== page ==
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Musings about the environment and all it touches, from education to city planning

Friending students on Facebook

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A recent article in the magazine University Affairs cautions professors against accepting Facebook “friending” invitations from students.

Uh oh, I thought.  Not only do I accept invitations, I ask students to friend me.  Current students.  I’m in trouble.

The article (in French only) notes that few universities have a policy on the subject, which may be problematic.  The wake-up example provided is the now infamous case where two students from University of Calgary created a page dedicated to the criticism of a particularly unpopular instructor. After being expelled from the University for so doing, the students fought back and won.  A victory for free speech, say some; an encouragement to slander, reply others.

According to the article, Serge Desmarais, associate VP at Guelph University, states that universities must develop a code of conduct, and cautions that instructors should avoid becoming Facebook friends with their students (he suggests LinkedIn as a more appropriate network).

All true, I don’t disagree with what’s reported in the article.  But it struck me as missing an opportunity to describe some key factors where joining Facebook can provide an amazing new tool for education.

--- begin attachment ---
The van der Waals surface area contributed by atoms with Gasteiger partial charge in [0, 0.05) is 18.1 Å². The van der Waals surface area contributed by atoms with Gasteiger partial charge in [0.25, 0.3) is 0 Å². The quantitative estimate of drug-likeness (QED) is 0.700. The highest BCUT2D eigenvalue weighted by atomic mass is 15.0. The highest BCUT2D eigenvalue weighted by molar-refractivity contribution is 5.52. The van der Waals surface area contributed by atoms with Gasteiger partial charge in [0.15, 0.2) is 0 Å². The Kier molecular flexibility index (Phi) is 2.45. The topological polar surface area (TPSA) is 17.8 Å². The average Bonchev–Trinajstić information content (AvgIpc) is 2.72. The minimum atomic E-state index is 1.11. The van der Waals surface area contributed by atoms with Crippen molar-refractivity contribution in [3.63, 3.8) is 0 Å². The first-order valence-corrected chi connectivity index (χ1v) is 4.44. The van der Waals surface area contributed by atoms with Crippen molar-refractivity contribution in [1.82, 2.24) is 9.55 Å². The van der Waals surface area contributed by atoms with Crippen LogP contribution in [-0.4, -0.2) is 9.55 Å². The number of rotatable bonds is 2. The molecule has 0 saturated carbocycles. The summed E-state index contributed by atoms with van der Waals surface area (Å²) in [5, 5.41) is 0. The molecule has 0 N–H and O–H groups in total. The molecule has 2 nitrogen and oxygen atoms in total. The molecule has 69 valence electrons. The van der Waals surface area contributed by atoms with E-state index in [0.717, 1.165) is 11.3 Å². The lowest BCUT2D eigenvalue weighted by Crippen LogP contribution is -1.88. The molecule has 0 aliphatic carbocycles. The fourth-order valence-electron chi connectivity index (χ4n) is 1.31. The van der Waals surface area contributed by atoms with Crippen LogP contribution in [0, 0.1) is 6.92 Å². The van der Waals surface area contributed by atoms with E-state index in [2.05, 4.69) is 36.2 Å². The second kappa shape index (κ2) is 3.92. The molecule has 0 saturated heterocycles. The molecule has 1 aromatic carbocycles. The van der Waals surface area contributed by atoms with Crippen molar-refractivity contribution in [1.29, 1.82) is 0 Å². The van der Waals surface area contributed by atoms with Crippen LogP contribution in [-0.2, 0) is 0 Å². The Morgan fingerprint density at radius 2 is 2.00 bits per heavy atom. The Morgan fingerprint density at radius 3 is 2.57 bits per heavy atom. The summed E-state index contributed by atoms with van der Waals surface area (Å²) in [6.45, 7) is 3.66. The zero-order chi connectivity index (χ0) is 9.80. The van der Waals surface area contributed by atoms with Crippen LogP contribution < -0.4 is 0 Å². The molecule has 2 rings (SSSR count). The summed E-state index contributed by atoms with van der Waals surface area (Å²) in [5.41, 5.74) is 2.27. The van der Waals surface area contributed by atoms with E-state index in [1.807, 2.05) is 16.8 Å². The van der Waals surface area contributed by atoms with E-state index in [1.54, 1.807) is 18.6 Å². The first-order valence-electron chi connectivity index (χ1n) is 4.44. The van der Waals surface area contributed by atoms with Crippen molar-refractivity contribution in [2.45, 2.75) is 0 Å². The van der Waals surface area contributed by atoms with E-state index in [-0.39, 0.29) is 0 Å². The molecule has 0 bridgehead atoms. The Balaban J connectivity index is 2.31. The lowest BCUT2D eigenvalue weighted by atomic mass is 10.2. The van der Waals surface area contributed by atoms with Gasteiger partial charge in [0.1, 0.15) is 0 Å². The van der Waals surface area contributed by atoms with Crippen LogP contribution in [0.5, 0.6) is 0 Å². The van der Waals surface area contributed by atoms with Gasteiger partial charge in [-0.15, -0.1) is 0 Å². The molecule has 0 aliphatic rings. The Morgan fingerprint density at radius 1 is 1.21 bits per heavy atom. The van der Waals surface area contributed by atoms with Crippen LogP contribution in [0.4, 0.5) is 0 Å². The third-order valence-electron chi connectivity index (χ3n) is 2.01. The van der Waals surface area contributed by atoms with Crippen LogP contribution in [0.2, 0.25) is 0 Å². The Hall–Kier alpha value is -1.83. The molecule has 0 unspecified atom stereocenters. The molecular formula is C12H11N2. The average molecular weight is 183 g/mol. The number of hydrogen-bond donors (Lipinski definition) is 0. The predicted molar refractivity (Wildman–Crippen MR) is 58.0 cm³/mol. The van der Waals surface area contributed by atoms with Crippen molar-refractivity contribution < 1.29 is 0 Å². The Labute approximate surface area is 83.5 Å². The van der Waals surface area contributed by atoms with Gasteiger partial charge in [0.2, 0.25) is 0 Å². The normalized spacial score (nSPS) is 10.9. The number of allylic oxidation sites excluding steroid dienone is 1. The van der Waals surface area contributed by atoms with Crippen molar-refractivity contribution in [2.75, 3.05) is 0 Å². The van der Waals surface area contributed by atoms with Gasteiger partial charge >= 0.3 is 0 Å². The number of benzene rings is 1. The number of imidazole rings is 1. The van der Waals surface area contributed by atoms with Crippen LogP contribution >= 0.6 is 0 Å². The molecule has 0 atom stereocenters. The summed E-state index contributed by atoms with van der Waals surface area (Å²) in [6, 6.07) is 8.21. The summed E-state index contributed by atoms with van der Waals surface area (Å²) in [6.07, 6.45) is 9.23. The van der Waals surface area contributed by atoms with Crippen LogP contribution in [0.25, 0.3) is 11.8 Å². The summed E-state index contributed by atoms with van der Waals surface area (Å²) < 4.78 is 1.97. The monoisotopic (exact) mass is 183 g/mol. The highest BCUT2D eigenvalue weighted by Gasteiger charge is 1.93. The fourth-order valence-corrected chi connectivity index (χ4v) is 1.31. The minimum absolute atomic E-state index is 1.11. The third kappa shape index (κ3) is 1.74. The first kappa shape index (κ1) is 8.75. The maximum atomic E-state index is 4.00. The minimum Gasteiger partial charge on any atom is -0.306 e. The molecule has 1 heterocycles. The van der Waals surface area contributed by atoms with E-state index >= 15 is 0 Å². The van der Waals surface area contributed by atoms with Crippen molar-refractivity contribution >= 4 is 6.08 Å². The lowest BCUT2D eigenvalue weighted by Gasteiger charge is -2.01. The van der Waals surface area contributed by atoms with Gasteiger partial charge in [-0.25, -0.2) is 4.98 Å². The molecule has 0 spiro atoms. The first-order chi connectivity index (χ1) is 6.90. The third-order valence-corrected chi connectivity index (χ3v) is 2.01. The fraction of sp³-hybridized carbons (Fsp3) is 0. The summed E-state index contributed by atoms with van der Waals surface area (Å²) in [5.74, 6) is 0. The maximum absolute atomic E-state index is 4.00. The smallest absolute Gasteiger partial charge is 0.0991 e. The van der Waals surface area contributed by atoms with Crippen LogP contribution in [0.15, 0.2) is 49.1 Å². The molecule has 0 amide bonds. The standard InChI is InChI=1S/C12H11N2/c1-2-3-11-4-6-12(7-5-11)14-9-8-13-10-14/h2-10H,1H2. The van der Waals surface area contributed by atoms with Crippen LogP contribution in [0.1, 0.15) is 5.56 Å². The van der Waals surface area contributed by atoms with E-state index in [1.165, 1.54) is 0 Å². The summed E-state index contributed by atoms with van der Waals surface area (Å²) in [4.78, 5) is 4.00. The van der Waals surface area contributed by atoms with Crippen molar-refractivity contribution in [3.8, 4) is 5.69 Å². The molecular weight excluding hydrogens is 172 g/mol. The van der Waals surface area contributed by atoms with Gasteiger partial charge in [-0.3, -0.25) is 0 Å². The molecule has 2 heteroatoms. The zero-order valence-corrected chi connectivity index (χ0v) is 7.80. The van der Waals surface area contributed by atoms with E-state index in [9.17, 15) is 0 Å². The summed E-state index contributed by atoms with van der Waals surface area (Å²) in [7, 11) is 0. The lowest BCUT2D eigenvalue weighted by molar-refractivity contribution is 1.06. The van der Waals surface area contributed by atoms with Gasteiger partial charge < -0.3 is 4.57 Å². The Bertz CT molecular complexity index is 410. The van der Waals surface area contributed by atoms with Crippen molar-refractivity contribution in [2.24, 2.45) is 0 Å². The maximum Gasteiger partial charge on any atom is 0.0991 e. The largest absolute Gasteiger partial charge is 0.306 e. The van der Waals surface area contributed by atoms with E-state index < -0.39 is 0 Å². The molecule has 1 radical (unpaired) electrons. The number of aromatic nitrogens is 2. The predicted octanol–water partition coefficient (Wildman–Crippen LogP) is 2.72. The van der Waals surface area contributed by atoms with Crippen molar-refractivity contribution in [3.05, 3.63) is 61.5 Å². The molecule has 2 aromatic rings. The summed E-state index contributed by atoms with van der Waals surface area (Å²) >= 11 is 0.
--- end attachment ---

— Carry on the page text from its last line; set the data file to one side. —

LinkedIn is all fine and good, and we (my program) encourage students to join and make professional contacts.  But I seldom go there – I don’t find much content that interests me, unfortunately.

Facebook, on the other hand, I use all the time, for personal and professional reasons both.  That’s right, professional – the two blend in.  Let me explain.

I joined Facebook very reluctantly.  Leanne, a former student then in charge of SAFE, our university environmental club, faced me with this dilemma: “I’m not emailing news and events anymore, it takes too long.  I’ve created a Facebook group.  Join up, or you’ll be out of the loop.”  I was the club faculty liaison at the time, so I joined.  Cursing.

Some of the consequences were predictable, and not all good; I was now privy to some of my students’ postings such as “I got so sh**faced yesterday”.  I gave discreet advice that prospective employers may check Facebook profiles (not all that legal, but it happens), so it’s best to keep a straight profile along with your party animal profile, if you must share embarrassing posts – which some of my students have done (or have sobered up – not sure which).  And, of course, it taught me not to post anything embarrassing myself – which is the key to using FB in academia, I think.  After all, everything posted in FB is public – that’s the rationale for caution, but also the reason for its power.